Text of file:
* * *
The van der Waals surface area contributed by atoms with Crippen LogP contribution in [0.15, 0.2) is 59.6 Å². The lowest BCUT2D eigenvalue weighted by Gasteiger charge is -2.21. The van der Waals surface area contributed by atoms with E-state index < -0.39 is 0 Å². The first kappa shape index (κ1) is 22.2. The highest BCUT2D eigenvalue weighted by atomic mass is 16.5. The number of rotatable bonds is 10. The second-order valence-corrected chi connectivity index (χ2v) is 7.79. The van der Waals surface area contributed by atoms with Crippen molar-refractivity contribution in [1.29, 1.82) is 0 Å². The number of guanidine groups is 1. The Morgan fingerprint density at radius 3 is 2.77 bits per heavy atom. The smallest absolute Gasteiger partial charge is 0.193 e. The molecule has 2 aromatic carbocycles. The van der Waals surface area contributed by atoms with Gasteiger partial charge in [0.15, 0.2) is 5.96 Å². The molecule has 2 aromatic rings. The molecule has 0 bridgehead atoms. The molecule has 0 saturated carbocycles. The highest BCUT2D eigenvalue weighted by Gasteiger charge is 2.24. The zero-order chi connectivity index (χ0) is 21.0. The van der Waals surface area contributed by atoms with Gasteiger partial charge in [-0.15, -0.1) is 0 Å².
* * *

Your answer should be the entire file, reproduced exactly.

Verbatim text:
The van der Waals surface area contributed by atoms with Crippen LogP contribution in [0.15, 0.2) is 59.6 Å². The lowest BCUT2D eigenvalue weighted by Gasteiger charge is -2.21. The van der Waals surface area contributed by atoms with E-state index < -0.39 is 0 Å². The first kappa shape index (κ1) is 22.2. The highest BCUT2D eigenvalue weighted by atomic mass is 16.5. The number of rotatable bonds is 10. The second-order valence-corrected chi connectivity index (χ2v) is 7.79. The van der Waals surface area contributed by atoms with Crippen molar-refractivity contribution in [1.29, 1.82) is 0 Å². The number of guanidine groups is 1. The Morgan fingerprint density at radius 3 is 2.77 bits per heavy atom. The smallest absolute Gasteiger partial charge is 0.193 e. The molecule has 2 aromatic carbocycles. The van der Waals surface area contributed by atoms with Gasteiger partial charge in [0.15, 0.2) is 5.96 Å². The molecule has 2 aromatic rings. The molecule has 0 bridgehead atoms. The molecule has 0 saturated carbocycles. The highest BCUT2D eigenvalue weighted by Gasteiger charge is 2.24. The zero-order chi connectivity index (χ0) is 21.0. The van der Waals surface area contributed by atoms with Gasteiger partial charge in [-0.15, -0.1) is 0 Å².